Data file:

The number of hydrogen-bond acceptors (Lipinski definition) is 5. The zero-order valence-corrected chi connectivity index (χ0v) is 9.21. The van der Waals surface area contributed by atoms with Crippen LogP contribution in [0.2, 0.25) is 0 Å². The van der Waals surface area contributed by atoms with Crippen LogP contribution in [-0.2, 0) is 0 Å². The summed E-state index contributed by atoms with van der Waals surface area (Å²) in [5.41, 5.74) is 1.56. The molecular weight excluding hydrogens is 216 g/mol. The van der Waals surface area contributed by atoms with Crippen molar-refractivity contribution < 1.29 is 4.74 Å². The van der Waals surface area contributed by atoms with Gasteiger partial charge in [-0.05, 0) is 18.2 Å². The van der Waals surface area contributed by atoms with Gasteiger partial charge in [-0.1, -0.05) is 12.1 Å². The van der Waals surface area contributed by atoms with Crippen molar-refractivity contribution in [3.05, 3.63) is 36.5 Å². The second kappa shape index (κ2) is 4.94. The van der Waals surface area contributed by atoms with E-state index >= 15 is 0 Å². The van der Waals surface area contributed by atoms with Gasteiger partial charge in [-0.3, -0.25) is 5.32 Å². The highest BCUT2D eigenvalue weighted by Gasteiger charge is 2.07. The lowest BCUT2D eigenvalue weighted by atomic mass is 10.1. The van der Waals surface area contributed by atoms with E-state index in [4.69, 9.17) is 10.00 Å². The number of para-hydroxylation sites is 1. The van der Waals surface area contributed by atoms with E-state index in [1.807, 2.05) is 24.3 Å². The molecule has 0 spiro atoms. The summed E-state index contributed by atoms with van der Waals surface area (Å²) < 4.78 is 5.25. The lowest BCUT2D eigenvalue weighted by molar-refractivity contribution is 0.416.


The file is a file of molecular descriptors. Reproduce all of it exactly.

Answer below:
The number of hydrogen-bond acceptors (Lipinski definition) is 5. The zero-order valence-corrected chi connectivity index (χ0v) is 9.21. The van der Waals surface area contributed by atoms with Crippen LogP contribution in [0.2, 0.25) is 0 Å². The van der Waals surface area contributed by atoms with Crippen LogP contribution in [-0.2, 0) is 0 Å². The summed E-state index contributed by atoms with van der Waals surface area (Å²) in [5.41, 5.74) is 1.56. The molecular weight excluding hydrogens is 216 g/mol. The van der Waals surface area contributed by atoms with Crippen molar-refractivity contribution < 1.29 is 4.74 Å². The van der Waals surface area contributed by atoms with Gasteiger partial charge in [-0.05, 0) is 18.2 Å². The van der Waals surface area contributed by atoms with Gasteiger partial charge in [-0.1, -0.05) is 12.1 Å². The van der Waals surface area contributed by atoms with Crippen molar-refractivity contribution in [3.05, 3.63) is 36.5 Å². The second kappa shape index (κ2) is 4.94. The van der Waals surface area contributed by atoms with E-state index >= 15 is 0 Å². The van der Waals surface area contributed by atoms with Gasteiger partial charge in [-0.3, -0.25) is 5.32 Å². The highest BCUT2D eigenvalue weighted by Gasteiger charge is 2.07. The lowest BCUT2D eigenvalue weighted by atomic mass is 10.1. The van der Waals surface area contributed by atoms with E-state index in [4.69, 9.17) is 10.00 Å². The number of para-hydroxylation sites is 1. The van der Waals surface area contributed by atoms with E-state index in [1.807, 2.05) is 24.3 Å². The molecule has 0 spiro atoms. The summed E-state index contributed by atoms with van der Waals surface area (Å²) < 4.78 is 5.25. The lowest BCUT2D eigenvalue weighted by molar-refractivity contribution is 0.416.